Home

Govt reviews community resource centre funding

Sophia ConstantineNorth West Telegraph
Marble Bar Community resource Centre staff Brenda Lockyer, Joan Lever and Brooke Patterson.
Camera IconMarble Bar Community resource Centre staff Brenda Lockyer, Joan Lever and Brooke Patterson. Credit: Taylar Amonini

The funding model for Community Resource Centres is being reviewed by the State Government, leaving the centres’ peak body concerned it will result in cuts to services.

On Monday, April 30, the State Government issued letters to WA’s network of centres to seek feedback about the proposed model which would separate the centres into two tiers of funding.

The majority of centres would be eligible for $70,000 per annum, however, CRCs located in communities with a population of over 3,000 people or in close proximity to another CRC less than 30km will be offered $50,000.

The funding proposal is part of a review of the CRC program by the Department of Primary Industries and Regional Development.

Get in front of tomorrow's news for FREE

Journalism for the curious Australian across politics, business, culture and opinion.

READ NOW

Linkwest chief executive Jane Chilcott said while Linkwest was still reviewing limited information it was clear the proposed cuts, flagged in 2017, were going to be implemented.

“Some CRCs face cuts of over 50 per cent to their funding which will result in a very significant reduction of services to vulnerable people, volunteer organisations and small businesses in regional and remote WA,” she said.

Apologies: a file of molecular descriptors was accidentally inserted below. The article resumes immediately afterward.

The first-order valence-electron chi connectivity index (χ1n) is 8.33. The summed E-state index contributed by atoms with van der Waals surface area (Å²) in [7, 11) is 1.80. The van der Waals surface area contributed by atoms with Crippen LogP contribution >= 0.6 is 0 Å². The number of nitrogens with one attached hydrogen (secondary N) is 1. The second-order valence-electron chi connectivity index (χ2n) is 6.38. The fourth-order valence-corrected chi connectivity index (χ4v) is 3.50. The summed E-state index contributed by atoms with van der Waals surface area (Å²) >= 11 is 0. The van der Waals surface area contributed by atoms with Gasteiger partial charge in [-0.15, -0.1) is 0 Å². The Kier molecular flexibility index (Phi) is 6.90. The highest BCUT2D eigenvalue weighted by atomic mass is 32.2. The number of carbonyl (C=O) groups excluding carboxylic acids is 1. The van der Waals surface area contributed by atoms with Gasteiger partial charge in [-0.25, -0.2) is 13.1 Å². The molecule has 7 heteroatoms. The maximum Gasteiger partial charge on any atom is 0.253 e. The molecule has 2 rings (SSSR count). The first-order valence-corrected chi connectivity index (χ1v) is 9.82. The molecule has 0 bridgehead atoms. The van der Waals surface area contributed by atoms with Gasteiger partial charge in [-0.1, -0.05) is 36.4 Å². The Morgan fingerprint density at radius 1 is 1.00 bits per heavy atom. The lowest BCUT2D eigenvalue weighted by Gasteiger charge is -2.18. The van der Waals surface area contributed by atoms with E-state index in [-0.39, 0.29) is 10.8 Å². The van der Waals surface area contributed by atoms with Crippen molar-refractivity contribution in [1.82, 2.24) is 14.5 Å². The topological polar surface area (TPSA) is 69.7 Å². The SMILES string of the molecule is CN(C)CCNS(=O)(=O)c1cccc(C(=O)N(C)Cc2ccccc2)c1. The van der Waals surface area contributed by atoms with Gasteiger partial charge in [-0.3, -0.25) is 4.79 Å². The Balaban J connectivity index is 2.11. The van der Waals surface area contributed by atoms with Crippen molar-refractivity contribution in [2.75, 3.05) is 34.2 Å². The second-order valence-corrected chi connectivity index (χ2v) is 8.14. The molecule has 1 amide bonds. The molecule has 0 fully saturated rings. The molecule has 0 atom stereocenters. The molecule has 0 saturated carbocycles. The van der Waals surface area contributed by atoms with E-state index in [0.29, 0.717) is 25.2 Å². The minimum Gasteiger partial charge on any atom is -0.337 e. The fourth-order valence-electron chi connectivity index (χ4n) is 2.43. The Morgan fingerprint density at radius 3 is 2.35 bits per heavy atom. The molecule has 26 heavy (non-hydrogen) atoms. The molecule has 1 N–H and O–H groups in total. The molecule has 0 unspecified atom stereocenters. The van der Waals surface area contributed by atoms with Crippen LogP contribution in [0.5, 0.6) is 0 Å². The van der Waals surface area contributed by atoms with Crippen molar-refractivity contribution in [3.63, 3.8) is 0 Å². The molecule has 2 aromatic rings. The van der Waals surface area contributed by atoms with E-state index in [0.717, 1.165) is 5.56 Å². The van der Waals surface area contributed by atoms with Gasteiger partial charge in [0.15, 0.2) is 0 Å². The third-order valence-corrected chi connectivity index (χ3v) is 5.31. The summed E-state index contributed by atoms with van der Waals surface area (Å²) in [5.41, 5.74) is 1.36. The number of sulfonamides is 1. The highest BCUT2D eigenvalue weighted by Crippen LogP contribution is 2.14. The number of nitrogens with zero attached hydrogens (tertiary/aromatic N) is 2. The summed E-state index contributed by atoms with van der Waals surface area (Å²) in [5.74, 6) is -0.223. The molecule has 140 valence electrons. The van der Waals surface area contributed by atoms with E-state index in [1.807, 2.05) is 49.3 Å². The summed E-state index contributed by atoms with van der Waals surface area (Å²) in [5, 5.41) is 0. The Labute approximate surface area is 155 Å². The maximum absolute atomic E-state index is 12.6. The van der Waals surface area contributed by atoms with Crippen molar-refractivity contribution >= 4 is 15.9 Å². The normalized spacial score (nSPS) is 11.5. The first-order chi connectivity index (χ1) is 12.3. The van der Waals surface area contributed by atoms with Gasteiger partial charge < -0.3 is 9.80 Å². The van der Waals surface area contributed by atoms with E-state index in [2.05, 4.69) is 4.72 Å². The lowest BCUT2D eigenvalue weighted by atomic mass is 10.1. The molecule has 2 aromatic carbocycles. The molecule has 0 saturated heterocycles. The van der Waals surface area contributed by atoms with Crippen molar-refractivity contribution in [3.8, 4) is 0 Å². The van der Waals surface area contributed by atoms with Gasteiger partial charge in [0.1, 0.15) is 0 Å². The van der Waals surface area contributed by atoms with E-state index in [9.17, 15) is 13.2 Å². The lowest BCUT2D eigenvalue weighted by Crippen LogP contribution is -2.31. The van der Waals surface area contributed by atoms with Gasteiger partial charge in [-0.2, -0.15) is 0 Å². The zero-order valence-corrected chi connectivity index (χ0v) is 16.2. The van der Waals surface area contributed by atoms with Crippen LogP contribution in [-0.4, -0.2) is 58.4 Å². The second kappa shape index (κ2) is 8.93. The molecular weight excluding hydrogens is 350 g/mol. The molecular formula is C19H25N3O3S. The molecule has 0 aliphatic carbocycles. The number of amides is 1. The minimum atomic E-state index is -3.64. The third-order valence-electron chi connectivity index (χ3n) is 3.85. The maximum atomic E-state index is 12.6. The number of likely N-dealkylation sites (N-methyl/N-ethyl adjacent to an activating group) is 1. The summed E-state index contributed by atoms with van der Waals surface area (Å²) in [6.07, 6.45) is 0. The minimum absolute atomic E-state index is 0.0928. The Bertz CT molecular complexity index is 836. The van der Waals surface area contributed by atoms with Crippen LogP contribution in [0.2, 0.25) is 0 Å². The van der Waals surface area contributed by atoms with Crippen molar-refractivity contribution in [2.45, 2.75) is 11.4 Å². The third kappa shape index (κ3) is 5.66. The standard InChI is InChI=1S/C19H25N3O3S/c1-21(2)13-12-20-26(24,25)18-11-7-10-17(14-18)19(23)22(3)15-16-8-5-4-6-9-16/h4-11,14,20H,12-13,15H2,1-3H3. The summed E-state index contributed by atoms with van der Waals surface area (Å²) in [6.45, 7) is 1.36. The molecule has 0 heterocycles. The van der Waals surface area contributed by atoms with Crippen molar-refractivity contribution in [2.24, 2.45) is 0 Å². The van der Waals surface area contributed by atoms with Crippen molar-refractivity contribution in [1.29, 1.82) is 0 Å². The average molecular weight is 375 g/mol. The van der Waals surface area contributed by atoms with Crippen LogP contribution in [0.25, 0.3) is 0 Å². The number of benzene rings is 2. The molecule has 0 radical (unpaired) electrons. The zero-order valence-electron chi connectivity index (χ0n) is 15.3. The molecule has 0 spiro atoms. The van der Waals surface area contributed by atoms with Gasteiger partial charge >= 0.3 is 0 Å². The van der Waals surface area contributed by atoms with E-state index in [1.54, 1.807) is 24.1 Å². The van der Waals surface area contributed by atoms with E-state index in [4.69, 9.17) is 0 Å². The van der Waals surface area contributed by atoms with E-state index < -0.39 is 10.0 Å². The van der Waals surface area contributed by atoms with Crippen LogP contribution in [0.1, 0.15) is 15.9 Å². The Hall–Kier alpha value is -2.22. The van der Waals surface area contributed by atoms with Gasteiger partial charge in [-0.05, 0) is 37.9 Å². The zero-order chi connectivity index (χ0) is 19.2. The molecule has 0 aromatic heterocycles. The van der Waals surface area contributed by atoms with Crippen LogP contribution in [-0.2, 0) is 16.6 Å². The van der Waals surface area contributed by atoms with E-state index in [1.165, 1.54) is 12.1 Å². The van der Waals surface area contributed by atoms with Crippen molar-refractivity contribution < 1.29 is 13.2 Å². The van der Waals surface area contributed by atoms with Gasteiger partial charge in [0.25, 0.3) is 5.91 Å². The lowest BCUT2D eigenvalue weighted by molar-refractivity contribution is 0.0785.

“This is in towns and communities where there are no other services and no public transport.

“CRCs are the heart of their communities and their inevitable gradual demise will result in the further decline of regional communities across WA.”

This sentiment was echoed by Member for North West CentralVince Catania.

Mr Catania said the proposal would deliver a funding cut of almost 50 per cent to many of the CRCs across regional WA.

“Valuable opportunities to grow these regional communities that are striving to help grow and diversify the WA economy are being disrespected,” he said.

“CRCs are now the shopfront for many of the government departments and commercial services that have been taken away from our communities over the last few decades, providing valuable assistance for community groups, funding applications, banking and access to an IT network that can help people stay connected.”

Regional Development Minister Alannah MacTiernan said there was no intention to close the program or to stop the funding of CRCs.

“We have allocated $42 million across the forward estimates for the CRC program,” she said.

“This funding proposal recognises the valuable services CRCs provide, particularly in small regional communities, while also seeking to bring more equity to the system and a more sustainable funding level over the long term.”

Get the latest news from thewest.com.au in your inbox.

Sign up for our emails